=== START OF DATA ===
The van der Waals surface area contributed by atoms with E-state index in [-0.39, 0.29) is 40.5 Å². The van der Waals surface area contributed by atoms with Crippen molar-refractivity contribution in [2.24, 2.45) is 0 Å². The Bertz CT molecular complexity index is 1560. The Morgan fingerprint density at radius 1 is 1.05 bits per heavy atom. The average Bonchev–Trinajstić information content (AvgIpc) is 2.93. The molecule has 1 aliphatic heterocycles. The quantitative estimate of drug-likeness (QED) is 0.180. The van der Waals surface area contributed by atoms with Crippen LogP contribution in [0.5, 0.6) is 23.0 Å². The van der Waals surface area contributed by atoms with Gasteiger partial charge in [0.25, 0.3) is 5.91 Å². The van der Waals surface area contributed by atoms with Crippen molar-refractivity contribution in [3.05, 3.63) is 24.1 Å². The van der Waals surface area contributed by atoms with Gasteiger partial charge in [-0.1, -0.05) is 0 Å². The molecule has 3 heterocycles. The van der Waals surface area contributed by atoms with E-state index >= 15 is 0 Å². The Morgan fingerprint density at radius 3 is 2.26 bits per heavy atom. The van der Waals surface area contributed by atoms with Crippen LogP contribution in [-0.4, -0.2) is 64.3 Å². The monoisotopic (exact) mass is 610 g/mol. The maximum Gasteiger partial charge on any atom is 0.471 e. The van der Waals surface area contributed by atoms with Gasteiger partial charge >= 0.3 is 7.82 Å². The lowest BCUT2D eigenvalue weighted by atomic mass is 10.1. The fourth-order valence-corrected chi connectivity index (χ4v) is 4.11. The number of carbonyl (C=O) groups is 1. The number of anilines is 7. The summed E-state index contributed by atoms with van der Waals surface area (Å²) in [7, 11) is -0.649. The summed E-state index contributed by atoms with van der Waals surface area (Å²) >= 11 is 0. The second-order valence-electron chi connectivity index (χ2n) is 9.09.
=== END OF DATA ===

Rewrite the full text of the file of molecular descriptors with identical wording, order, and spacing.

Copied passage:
The van der Waals surface area contributed by atoms with E-state index in [-0.39, 0.29) is 40.5 Å². The van der Waals surface area contributed by atoms with Crippen molar-refractivity contribution in [2.24, 2.45) is 0 Å². The Bertz CT molecular complexity index is 1560. The Morgan fingerprint density at radius 1 is 1.05 bits per heavy atom. The average Bonchev–Trinajstić information content (AvgIpc) is 2.93. The molecule has 1 aliphatic heterocycles. The quantitative estimate of drug-likeness (QED) is 0.180. The van der Waals surface area contributed by atoms with Crippen LogP contribution in [0.5, 0.6) is 23.0 Å². The van der Waals surface area contributed by atoms with Gasteiger partial charge in [0.25, 0.3) is 5.91 Å². The van der Waals surface area contributed by atoms with Crippen molar-refractivity contribution in [3.05, 3.63) is 24.1 Å². The van der Waals surface area contributed by atoms with Gasteiger partial charge in [-0.1, -0.05) is 0 Å². The molecule has 3 heterocycles. The van der Waals surface area contributed by atoms with E-state index >= 15 is 0 Å². The Morgan fingerprint density at radius 3 is 2.26 bits per heavy atom. The van der Waals surface area contributed by atoms with Crippen LogP contribution in [-0.4, -0.2) is 64.3 Å². The monoisotopic (exact) mass is 610 g/mol. The maximum Gasteiger partial charge on any atom is 0.471 e. The van der Waals surface area contributed by atoms with Gasteiger partial charge >= 0.3 is 7.82 Å². The lowest BCUT2D eigenvalue weighted by atomic mass is 10.1. The fourth-order valence-corrected chi connectivity index (χ4v) is 4.11. The number of carbonyl (C=O) groups is 1. The number of anilines is 7. The summed E-state index contributed by atoms with van der Waals surface area (Å²) in [7, 11) is -0.649. The summed E-state index contributed by atoms with van der Waals surface area (Å²) >= 11 is 0. The second-order valence-electron chi connectivity index (χ2n) is 9.09.